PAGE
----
MAN BAIT. Hammer Films-UK / Lippert Pictures-US, 1952. George Brent, Marguerite Chapman, Diana Dors, Raymond Huntley. Peter Reynolds, and Meredith Edwards. Screenplay by Frederick Knott, based on The Last Page, a play by James Hadley Chase. Directed by Terence Fisher.

   A Pleasant surprise with the unlikely title Man Bait showed up on the bottom half of a double bill DVD billed as “Hammer Noir,” one of a series of co-productions between Hammer Studios and producer Robert Lippert.

BORING BACKGROUND – SKIP THIS PART: Robert Lippert was a producer of legendary cheapness and dubious ethics who churned out a slew of low-budget movies in the 1950s & 60s, mostly aimed at rural audiences and double bills. His favorite actors were Sid Melton, who didn’t need a script, and Margia Dean, whom he was sleeping with. When he hired bigger “name” actors (heavyweights like Cesar Romero or Rod Cameron) it was usually on a profit-sharing deal where the profits never materialized. As far as I can tell, the only ones who ever got a fair shake from Lippert were Sam Fuller, who carried a gun, and George Raft, who had Mob connections.

   In the early 50s, Lippert discovered that the British government was subsidizing film production in England, and he could actually make movies cheaper there in partnership with a British studio. He hit upon the ploy of casting fading second-rank Hollywood “stars” (Raft, Romero, Scott Brady, Zachary Scott, and the like) for dubious box office power in the states, and a whole new sub-genre was born: the Anglo-American B-movie, which flourished, after a fashion, until the moguls at Hammer got a grasp on Lippert’s slippery bookkeeping.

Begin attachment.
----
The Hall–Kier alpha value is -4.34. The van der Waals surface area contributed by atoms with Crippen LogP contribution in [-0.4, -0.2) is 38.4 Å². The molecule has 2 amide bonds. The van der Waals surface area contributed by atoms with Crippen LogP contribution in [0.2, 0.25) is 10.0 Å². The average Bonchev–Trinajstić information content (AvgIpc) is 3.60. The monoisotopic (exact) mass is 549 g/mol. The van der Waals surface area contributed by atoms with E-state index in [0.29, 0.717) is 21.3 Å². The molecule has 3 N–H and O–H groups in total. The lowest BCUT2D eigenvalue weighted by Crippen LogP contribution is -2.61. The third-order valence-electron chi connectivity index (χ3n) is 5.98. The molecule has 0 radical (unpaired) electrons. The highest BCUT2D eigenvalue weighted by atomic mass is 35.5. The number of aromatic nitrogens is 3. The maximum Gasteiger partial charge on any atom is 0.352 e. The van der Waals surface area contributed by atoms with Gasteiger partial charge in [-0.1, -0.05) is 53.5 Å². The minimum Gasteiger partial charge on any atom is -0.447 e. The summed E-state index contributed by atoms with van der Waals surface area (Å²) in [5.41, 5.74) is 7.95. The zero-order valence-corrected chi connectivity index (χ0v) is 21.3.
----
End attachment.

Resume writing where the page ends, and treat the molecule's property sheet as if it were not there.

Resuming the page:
AND NOW BACK TO THE MOVIE: This one stars audience-magnet George Brent and a very capable cast of Brits, including Raymond Huntley, playing his usual nasty martinet, Diana Dors as a sensuous not-quite-innocent, and Peter Reynolds, perfectly slimy as the small-time spiv who tempts our Diana into blackmail and murder — in a bookstore.

   The plot has some surprising twists in it, but the strength of Man Bait is in the characterizations and atmosphere. Director Terence Fisher perfectly evokes the feel of a little book shop — all nooks and crannies and crowded shelves — and the writers people it with real bookstore-types if you know what I mean.

   Which leads me to speculate on where they came from. I have read some of James Hadley Chase’s novels, and I’ll be charitable by saying characterization is not his strong suit. Man Bait is based on a stage play apparently by Chase, The Last Page. I can find no more about it, but the presence of Frederick Knott, just before he hit it big with Dial M for Murder leads me to suspect he played a strong hand in fashioning this film, and perhaps the play as well.

   Whatever the case, Man Bait zips along suspensefully, with Brent framed for murder and the police oh-so-slowly figuring things out as another killing looms just ahead. Terence Fisher makes an impressive directorial debut, and even George Brent, never terribly exciting, lends a surprising inner strength to his quiet role. This one’s a winner.